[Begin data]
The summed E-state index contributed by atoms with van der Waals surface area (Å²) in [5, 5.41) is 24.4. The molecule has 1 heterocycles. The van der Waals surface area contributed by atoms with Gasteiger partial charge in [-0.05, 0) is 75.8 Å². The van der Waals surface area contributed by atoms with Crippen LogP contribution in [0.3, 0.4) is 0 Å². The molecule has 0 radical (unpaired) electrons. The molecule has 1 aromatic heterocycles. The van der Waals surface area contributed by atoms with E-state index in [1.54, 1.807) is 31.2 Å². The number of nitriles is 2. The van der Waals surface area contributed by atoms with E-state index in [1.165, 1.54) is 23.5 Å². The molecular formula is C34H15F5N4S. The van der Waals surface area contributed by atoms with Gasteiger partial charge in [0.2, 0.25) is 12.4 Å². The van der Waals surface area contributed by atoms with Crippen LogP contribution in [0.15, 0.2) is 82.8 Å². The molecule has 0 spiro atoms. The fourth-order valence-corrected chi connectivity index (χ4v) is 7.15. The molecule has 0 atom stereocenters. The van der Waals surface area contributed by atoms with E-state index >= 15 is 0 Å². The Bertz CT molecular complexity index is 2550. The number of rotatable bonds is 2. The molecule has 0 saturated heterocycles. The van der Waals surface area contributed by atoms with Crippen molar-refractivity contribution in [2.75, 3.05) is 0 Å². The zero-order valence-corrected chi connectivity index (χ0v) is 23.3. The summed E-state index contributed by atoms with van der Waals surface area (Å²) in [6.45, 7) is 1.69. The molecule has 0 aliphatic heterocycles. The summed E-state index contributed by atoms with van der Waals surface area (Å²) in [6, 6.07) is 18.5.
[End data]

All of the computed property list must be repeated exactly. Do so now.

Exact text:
The summed E-state index contributed by atoms with van der Waals surface area (Å²) in [5, 5.41) is 24.4. The molecule has 1 heterocycles. The van der Waals surface area contributed by atoms with Gasteiger partial charge in [-0.05, 0) is 75.8 Å². The van der Waals surface area contributed by atoms with Crippen LogP contribution in [0.3, 0.4) is 0 Å². The molecule has 0 radical (unpaired) electrons. The molecule has 1 aromatic heterocycles. The van der Waals surface area contributed by atoms with E-state index in [1.54, 1.807) is 31.2 Å². The number of nitriles is 2. The van der Waals surface area contributed by atoms with E-state index in [1.165, 1.54) is 23.5 Å². The molecular formula is C34H15F5N4S. The van der Waals surface area contributed by atoms with Gasteiger partial charge in [0.2, 0.25) is 12.4 Å². The van der Waals surface area contributed by atoms with Crippen LogP contribution in [0.15, 0.2) is 82.8 Å². The molecule has 0 spiro atoms. The fourth-order valence-corrected chi connectivity index (χ4v) is 7.15. The molecule has 0 atom stereocenters. The van der Waals surface area contributed by atoms with E-state index >= 15 is 0 Å². The Bertz CT molecular complexity index is 2550. The number of rotatable bonds is 2. The molecule has 0 saturated heterocycles. The van der Waals surface area contributed by atoms with Crippen molar-refractivity contribution in [2.75, 3.05) is 0 Å². The zero-order valence-corrected chi connectivity index (χ0v) is 23.3. The summed E-state index contributed by atoms with van der Waals surface area (Å²) in [6.45, 7) is 1.69. The molecule has 0 aliphatic heterocycles. The summed E-state index contributed by atoms with van der Waals surface area (Å²) in [6, 6.07) is 18.5.